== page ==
It's a great reminder that despite convergence between countries, there remain significant differences and if your new product hasn't been developed from an international mindset, it may not be as popular as you thought.
Japanese life is full of advanced technology and Osamu Higuchi is no ageing luddite:
Now, let me start by saying that I actually really like Google (everybody likes them, no?). While I was involved in the creation of the Japanese Infoseek, I always felt envious of Google, a company that presented, as their vision, a dream that we were never able to attain. This was the dream that “if all the information and knowledge scattered all over the world on the Web could be organized in an orderly way, so that anybody could access it whenever they needed to, then the world would undergo a major change”. This was a dream that Google managed to realize.
His basic objection to the "Streetview" system on Google Maps is:
The residential roads of Japan's urban areas are a part of people's living space, and it is impolite to photograph
a stranger'sother people's living spaces.
And he notes to back this up that:
In the United States, and particularly in the case of people living on the west coast, the boundary line between private space and public space, both in terms of actual ownership and in terms of the way people think, is in the boundary line between the public road and privately-held land.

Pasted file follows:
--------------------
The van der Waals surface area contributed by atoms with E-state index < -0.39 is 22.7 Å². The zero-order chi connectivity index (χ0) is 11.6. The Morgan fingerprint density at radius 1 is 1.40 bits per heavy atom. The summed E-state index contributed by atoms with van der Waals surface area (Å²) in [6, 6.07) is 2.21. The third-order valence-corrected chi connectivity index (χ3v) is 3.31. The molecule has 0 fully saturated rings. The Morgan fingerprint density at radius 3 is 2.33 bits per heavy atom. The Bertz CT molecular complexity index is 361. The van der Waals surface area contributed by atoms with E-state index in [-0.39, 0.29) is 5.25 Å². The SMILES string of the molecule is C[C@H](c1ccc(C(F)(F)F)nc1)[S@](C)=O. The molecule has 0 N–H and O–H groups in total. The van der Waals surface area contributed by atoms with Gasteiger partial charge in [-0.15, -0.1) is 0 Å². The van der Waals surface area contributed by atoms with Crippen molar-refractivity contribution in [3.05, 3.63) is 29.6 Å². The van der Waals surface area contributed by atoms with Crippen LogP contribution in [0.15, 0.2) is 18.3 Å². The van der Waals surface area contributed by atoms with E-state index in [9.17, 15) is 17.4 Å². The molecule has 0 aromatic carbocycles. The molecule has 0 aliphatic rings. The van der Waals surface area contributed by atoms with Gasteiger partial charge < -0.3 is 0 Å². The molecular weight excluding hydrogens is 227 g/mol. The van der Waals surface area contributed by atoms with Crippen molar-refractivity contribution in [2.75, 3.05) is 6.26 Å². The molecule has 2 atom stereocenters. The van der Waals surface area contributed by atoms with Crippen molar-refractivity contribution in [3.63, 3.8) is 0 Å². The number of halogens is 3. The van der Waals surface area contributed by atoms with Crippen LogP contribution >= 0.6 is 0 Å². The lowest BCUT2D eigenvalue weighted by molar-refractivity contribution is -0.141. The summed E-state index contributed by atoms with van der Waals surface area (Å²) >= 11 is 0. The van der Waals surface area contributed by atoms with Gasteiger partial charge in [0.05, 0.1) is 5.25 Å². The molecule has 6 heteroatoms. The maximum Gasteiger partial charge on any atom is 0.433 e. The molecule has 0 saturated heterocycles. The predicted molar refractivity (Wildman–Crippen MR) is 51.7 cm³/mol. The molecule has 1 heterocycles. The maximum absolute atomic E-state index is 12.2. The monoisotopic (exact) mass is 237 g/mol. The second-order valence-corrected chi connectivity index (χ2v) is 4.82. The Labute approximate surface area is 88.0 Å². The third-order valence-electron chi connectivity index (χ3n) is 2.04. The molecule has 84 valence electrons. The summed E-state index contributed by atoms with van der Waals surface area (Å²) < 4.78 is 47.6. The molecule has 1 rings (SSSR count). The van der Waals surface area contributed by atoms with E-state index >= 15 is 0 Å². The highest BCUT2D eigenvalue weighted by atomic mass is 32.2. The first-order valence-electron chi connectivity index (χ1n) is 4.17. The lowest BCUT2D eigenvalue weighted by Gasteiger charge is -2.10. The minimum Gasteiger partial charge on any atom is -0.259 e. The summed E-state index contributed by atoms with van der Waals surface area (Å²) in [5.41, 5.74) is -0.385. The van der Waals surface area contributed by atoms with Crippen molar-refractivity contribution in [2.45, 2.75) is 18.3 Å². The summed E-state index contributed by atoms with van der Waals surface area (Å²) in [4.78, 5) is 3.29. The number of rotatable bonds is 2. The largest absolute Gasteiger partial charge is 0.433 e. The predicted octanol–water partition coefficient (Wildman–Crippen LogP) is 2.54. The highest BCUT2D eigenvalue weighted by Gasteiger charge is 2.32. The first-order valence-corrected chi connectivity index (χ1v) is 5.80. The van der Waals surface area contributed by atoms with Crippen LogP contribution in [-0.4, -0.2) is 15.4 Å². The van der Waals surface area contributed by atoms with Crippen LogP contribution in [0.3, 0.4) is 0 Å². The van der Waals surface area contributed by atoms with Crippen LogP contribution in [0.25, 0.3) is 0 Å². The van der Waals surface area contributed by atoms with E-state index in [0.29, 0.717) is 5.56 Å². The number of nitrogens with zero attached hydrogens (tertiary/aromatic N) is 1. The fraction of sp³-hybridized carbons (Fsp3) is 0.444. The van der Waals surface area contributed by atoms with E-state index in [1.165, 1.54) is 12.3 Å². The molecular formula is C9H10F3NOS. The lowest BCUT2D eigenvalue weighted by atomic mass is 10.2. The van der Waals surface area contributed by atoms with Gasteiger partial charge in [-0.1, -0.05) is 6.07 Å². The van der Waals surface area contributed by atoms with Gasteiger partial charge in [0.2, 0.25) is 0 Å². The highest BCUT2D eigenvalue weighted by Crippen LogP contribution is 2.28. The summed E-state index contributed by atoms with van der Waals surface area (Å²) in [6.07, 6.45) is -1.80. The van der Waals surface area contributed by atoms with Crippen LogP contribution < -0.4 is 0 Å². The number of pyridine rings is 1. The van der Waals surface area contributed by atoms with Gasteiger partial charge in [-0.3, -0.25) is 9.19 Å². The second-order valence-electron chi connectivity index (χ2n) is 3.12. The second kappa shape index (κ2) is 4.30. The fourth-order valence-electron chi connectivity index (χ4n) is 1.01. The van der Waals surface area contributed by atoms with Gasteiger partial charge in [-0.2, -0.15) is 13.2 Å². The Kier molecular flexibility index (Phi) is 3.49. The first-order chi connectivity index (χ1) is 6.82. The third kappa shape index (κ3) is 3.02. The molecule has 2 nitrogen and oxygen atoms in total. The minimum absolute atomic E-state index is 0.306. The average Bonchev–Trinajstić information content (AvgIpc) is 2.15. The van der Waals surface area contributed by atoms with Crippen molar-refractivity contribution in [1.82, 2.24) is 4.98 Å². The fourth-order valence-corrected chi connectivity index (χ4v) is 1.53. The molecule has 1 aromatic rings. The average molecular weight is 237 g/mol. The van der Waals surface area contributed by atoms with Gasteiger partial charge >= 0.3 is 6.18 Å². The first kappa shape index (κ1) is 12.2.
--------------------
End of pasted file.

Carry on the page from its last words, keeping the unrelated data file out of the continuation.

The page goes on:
For people living in urban areas in Japan, though, the situation is quite the opposite. The residential street in front of a house, the so-called “alleyway” (roji/路地), feels more like a part of one's own living space, like a part of the yard.
His request to Google:
Could you please remove the residential roads of Japan's urban areas from Street View?
Should Google do so? Am I contending that you cannot at all release a product that challenges the boundaries in a culture?
Clearly not. However, "Streetview" has been released in Japan, as in many parts of the world, silently. This is quite normal for Google products, which slip quietly out of the labs, with little fanfare. And if it is not a success, or has to be modified after attracting a lot of bad publicity, Google are rich enough not to care.
However, if your reserves and cashflow aren't Google sized, it's worth remembering that just because your new product is accepted in your home market, does not mean it will be so everywhere.
What can you do?
1) Consider carefully how the product might not fit with the culture of the people who will be buying it, before you try to sell it to them.
2) Think carefully about possible modifications. Do not try to change the soul of the product, but if a small adjustment can make it more acceptable, you'll reap the rewards in acceptance.
3) If no change is possible without disturbing the core proposition of the product, ask yourself whether any resulting bad publicity will outweigh sales revenue through damage to your brand (possibly affecting sales of other products.)
4) If you are going ahead with no changes, then you should prepare a communications campaign alongside your product introduction, aimed at easing the cultural objections. Perhaps you can persuade people to view your product as an exception to the unspoken rules, or at least deflect the debate from your product to the cultural values that are in play.